How easy is it for visitors to North County to learn about our local breweries and brewpubs?
It’s a question worth asking. With so much of the craft beer industry focused on word-of-mouth marketing, it’s not easy to passively encounter brewery signage or advertising, even with more than 100 breweries in the San Diego region.
I’m a big believer in the value of “place-based marketing,” a marketplace strategy that emphasizes the link between the quality of a product and its origin. Place-based marketing is used to differentiate products in a globalized marketplace. As consumer choices grow, product differentiation becomes increasingly important.
Consumers use place as a short cut to make confident purchasing decisions, particularly with artisanal food and beverage products (think Italian olive oil and Belgian chocolates). Place-based marketing strategies need regional branding campaigns to help drive sales. These campaigns are commonly featured on the products themselves (“Real California Cheese” labels on all California-produced cheese products), as well as in public spaces.
Across the world, the wine industry uses public signage to passively market to consumers. Roadside “wine trail” signs dot the physical landscape in wine growing regions, informing passersby of wineries in the vicinity.
Most of these signs use simple purple grape icons as a universal symbol for wine, an effective way to communicate across languages and nationalities. All wineries, new and old, large and small, benefit from the presence of common signage. These “wayfinding” signs foster orientation, exploration and tourism.
Wineries aren’t the only artisanal beverage industry to use wayfinding signs. Scottish distilleries have created a Malt Whisky Trail with brown, prominent roadway signs that welcome visitors along the countryside. The distinctive distillery pagodas found in Scotland are emblazoned in white and used as the roadway symbol for whisky distilleries.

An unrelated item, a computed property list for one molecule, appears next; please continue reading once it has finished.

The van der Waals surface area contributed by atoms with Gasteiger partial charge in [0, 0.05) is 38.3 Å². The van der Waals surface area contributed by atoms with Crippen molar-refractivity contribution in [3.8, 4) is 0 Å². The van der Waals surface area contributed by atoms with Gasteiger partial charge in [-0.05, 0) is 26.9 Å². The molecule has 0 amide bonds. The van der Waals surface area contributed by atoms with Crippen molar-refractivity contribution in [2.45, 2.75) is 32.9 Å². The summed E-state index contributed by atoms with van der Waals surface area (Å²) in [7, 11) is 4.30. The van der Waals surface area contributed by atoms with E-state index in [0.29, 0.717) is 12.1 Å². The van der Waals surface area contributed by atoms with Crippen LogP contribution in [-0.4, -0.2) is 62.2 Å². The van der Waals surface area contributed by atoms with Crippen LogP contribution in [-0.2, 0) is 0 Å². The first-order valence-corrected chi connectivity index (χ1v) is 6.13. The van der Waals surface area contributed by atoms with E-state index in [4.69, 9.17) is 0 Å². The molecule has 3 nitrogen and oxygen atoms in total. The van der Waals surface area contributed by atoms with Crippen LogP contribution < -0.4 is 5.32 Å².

An exhaustive investigation by this author failed to uncover a single craft beer region in the United States that uses brewery trail signage.
Why not then North County?
Brewery wayfinding signs could drive more interest and sales to local brewers. They could elevate North County reputation as a craft beer industry leader and tourist-friendly destination. They could also generate more investment from breweries and businesses that benefit from greater craft beer sales and tourism, such as hotels, restaurants and retail shops.
Maybe Vista, the city with the most breweries and brewpubs in North County, could champion this issue? Perhaps a hop floating over a beer barrel is a strong universal symbol for brewery?
Wayfinding signs wouldn’t be expensive to mint — custom steel signs can be purchased online for less than $30.
The signs could be sponsored by local business chambers, business improvement districts, or brewers themselves.
Highway placement however may be a tad trickier, but they could be placed on private property and municipal roadways with far fewer hurdles.
North County is in a unique position to take a leading role in cultivating interest and development in brewery tourism. Brewery trail signage may point the way to greater success.
Vince Vasquez is a think tank analyst based in Torrey Pines. He is a Carlsbad resident.